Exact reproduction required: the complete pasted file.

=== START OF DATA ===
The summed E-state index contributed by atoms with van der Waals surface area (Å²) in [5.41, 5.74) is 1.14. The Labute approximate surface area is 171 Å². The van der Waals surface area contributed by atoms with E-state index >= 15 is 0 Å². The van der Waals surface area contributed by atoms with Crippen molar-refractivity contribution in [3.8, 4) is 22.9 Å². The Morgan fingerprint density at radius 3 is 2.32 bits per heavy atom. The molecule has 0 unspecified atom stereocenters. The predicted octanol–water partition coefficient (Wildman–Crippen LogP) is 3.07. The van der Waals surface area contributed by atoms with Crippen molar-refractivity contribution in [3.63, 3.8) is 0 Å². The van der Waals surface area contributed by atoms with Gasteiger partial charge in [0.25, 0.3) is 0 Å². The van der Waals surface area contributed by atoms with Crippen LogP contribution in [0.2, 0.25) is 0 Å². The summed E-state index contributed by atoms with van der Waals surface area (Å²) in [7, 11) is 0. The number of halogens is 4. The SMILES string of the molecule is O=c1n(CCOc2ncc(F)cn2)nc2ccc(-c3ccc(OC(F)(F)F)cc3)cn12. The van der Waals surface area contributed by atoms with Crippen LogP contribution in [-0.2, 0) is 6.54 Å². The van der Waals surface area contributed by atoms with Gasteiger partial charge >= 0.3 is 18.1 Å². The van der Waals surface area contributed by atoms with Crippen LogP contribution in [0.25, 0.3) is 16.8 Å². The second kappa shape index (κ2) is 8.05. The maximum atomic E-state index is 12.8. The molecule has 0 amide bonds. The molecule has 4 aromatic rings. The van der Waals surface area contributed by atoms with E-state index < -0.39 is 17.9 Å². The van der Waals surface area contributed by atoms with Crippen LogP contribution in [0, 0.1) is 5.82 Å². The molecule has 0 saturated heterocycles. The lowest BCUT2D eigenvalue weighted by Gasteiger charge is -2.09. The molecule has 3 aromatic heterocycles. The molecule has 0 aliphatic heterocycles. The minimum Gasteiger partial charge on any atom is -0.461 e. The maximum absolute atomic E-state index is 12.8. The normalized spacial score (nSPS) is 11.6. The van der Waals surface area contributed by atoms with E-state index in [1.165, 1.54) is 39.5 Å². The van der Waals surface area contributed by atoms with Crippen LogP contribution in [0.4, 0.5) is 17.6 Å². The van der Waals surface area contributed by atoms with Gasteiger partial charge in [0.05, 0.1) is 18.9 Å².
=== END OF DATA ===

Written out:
The summed E-state index contributed by atoms with van der Waals surface area (Å²) in [5.41, 5.74) is 1.14. The Labute approximate surface area is 171 Å². The van der Waals surface area contributed by atoms with E-state index >= 15 is 0 Å². The van der Waals surface area contributed by atoms with Crippen molar-refractivity contribution in [3.8, 4) is 22.9 Å². The Morgan fingerprint density at radius 3 is 2.32 bits per heavy atom. The molecule has 0 unspecified atom stereocenters. The predicted octanol–water partition coefficient (Wildman–Crippen LogP) is 3.07. The van der Waals surface area contributed by atoms with Crippen molar-refractivity contribution in [3.63, 3.8) is 0 Å². The van der Waals surface area contributed by atoms with Gasteiger partial charge in [0.25, 0.3) is 0 Å². The van der Waals surface area contributed by atoms with Crippen LogP contribution in [0.2, 0.25) is 0 Å². The summed E-state index contributed by atoms with van der Waals surface area (Å²) in [7, 11) is 0. The number of halogens is 4. The SMILES string of the molecule is O=c1n(CCOc2ncc(F)cn2)nc2ccc(-c3ccc(OC(F)(F)F)cc3)cn12. The van der Waals surface area contributed by atoms with Crippen LogP contribution in [-0.2, 0) is 6.54 Å². The van der Waals surface area contributed by atoms with Gasteiger partial charge >= 0.3 is 18.1 Å². The van der Waals surface area contributed by atoms with Crippen LogP contribution in [0.25, 0.3) is 16.8 Å². The second kappa shape index (κ2) is 8.05. The maximum atomic E-state index is 12.8. The molecule has 0 amide bonds. The molecule has 4 aromatic rings. The van der Waals surface area contributed by atoms with E-state index < -0.39 is 17.9 Å². The van der Waals surface area contributed by atoms with Crippen LogP contribution in [0, 0.1) is 5.82 Å². The molecule has 0 saturated heterocycles. The lowest BCUT2D eigenvalue weighted by Gasteiger charge is -2.09. The molecule has 3 aromatic heterocycles. The molecule has 0 aliphatic heterocycles. The minimum Gasteiger partial charge on any atom is -0.461 e. The maximum absolute atomic E-state index is 12.8. The normalized spacial score (nSPS) is 11.6. The van der Waals surface area contributed by atoms with E-state index in [1.165, 1.54) is 39.5 Å². The van der Waals surface area contributed by atoms with Crippen LogP contribution in [0.4, 0.5) is 17.6 Å². The van der Waals surface area contributed by atoms with Gasteiger partial charge in [0.05, 0.1) is 18.9 Å².